– mseancole
    Jul 19, 2012 at 16:27
  • \$\begingroup\$ @showerhead - thanks for the feedback. I'm not really asking a question as much as I'm wanting my code reviewed as that is what I thought was meant by codereview.stackexchange.com since there are always so many different ways to do the same thing, peer review can make code that works either easier to maintain or more reliable. \$\endgroup\$ Jul 20, 2012 at 18:23

1 Answer 1


In the way you formed your post it looks like you were asking for a better way to do what you are already doing, which it still apears that you are. That's fine, I just had no idea what you wanted from this code. I had to walk myself through your code step by step, so some of this is just going to be repeating what you've already said in an attempt to affirm it into my mind. I don't know why I was having difficulties before, I guess, as I said, I was just being dense.

First of all, your example function call does not call the same function as the one you provided, though this is most likely just a typo.

Alright, with you so far. You seem to be saying you don't like your current output and that you desire a ResultSet that uses associative indexing rather than numerical indexing, similar to:

array( [ "resultsets" ] => array(), [ "codes" ] => array(), [ "listings" ] => array(), [ "users" ] => array() )

However, the ResultSet I'm seeing does not have this problem. I do see you are using the $row[ 'index' ] as a key for some reason, maybe that is what you mean? You can remove those and just use automatically generated incrementals, which I'll show you below. Let's take a look at that function.

Immediately I see a global. These are bad. Avoid globals at all costs. Globals don't exist. Forget you ever heard of them. If you need a variable to exist outside of the function in which you are using it, have it be the return value. If you need it inside a new function, have it be one of the parameters required to run it. In this case, you probably defined $conn just before this function is called, just pass it as a second parameter. Or rather, pass it as the first and the SQL as the second, that way it makes sense when compared to the other functions. The best way to do this would actually be to use a class and class properties, however this is beyond the scope of this review. I'd recommend becoming a little more familar with the "Don't Repeat Yourself" and "Single Responsibility" Principles, DRY and SR respectively, before attempting to learn OOP. Though SR is not usually abbreviated I will do so to save time.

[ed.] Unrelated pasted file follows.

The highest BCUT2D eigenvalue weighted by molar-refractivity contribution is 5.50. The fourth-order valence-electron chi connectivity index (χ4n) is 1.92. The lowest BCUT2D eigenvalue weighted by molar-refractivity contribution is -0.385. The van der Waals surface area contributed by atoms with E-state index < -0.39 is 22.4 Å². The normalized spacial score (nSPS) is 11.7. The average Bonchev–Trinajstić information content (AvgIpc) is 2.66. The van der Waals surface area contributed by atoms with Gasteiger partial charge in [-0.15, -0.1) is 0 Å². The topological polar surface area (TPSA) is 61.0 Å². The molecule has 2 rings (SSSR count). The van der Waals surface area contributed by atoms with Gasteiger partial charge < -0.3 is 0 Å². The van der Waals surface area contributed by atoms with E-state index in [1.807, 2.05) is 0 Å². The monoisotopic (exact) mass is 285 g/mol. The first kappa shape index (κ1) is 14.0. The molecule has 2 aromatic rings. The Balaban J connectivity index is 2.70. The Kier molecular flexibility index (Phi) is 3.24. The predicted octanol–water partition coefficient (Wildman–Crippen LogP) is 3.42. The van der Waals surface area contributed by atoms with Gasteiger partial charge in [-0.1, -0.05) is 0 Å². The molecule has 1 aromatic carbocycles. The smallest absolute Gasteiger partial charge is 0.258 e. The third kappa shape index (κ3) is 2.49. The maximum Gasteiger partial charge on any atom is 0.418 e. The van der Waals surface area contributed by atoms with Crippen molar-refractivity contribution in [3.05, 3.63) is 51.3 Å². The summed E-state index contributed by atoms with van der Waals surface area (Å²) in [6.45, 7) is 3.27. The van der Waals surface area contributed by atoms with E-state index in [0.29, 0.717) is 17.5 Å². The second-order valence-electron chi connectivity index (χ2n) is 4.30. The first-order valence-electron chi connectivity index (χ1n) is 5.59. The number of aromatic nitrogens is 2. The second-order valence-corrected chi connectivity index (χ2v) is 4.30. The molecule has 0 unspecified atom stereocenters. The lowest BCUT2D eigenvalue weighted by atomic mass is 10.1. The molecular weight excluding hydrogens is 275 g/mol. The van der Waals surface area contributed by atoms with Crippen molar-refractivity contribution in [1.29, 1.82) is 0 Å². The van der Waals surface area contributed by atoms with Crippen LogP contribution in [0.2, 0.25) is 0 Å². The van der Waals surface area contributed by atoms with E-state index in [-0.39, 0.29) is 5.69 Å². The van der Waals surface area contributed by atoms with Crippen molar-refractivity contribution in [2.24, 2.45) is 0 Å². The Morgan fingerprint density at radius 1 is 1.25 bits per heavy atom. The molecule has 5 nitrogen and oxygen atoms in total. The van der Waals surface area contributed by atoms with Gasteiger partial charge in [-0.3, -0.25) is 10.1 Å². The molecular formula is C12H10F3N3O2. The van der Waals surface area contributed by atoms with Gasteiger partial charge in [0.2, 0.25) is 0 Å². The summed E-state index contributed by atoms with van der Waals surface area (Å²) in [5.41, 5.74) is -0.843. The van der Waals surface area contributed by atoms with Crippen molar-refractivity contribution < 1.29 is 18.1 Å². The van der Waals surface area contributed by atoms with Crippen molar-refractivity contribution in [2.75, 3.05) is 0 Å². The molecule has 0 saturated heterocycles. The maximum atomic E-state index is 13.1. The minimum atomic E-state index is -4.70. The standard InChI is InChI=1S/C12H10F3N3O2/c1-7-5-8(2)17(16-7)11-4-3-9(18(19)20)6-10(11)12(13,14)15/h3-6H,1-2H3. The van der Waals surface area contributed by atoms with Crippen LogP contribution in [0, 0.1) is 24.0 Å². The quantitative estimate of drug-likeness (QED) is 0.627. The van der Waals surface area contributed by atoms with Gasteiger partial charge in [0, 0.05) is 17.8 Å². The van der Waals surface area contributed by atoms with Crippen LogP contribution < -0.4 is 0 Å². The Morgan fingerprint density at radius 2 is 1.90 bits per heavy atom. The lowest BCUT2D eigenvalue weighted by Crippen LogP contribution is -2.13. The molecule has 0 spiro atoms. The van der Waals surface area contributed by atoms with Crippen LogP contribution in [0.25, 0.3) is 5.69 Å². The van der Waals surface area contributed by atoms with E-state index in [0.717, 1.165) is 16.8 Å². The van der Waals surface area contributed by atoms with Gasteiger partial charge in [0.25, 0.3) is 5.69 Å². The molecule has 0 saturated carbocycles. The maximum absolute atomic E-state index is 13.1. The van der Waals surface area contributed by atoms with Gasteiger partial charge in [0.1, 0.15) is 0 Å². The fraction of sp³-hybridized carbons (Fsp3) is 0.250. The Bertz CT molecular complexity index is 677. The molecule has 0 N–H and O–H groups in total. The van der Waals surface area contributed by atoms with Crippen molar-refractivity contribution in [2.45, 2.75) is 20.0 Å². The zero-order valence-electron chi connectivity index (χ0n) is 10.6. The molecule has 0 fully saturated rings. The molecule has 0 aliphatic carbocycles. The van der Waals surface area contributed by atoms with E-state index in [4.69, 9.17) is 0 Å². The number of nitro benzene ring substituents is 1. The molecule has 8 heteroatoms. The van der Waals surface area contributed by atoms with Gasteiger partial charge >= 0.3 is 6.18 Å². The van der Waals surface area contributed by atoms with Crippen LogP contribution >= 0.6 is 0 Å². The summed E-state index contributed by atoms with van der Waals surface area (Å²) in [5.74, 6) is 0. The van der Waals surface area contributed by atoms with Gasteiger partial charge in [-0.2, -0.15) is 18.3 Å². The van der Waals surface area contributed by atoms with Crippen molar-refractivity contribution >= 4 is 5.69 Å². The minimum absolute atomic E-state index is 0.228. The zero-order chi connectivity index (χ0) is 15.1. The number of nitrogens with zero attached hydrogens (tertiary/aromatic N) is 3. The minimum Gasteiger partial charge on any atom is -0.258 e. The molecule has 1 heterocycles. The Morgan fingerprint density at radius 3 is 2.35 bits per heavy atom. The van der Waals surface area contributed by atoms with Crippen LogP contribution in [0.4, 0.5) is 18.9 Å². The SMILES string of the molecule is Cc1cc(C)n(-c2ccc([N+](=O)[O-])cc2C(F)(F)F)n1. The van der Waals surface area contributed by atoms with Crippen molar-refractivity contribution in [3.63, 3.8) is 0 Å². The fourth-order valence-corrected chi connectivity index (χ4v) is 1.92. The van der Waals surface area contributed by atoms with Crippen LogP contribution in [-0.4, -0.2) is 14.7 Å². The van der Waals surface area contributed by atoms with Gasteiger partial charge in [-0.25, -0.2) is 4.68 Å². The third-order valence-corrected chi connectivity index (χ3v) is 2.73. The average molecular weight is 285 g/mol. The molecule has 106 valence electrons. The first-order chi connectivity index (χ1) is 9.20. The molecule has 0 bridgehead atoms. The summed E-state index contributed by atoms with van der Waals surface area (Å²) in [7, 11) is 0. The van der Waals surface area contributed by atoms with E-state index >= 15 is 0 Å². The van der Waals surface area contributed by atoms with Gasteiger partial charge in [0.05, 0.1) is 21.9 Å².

Your loop seems odd. I'm not familiar enough with SQLSRV to be 100% sure, but it looks like your code is somewhat redundant. The only reason you haven't noticed it is because the internal iterator is smart enough to know better than to reset itself. Your first loop says it will continue looping through the results while there is a next result in the array. Your second, internal loop to the first, says the same. So, because you set up your first loop as a do/while loop, it will immediately perform the first iteration without checking the condition in the first while. So, as the second while loop iterates over the same array its as if that first loop were never there. Once you exit the do statement the internal pointer on the $results array is already pointing to the end of the array, this means when it checks that while statement at the end of the do/while block it will see that its job is already done and proceed with the code. Unless I miss my guess completely, you should be able to remove the do/while loop and this should perform the same.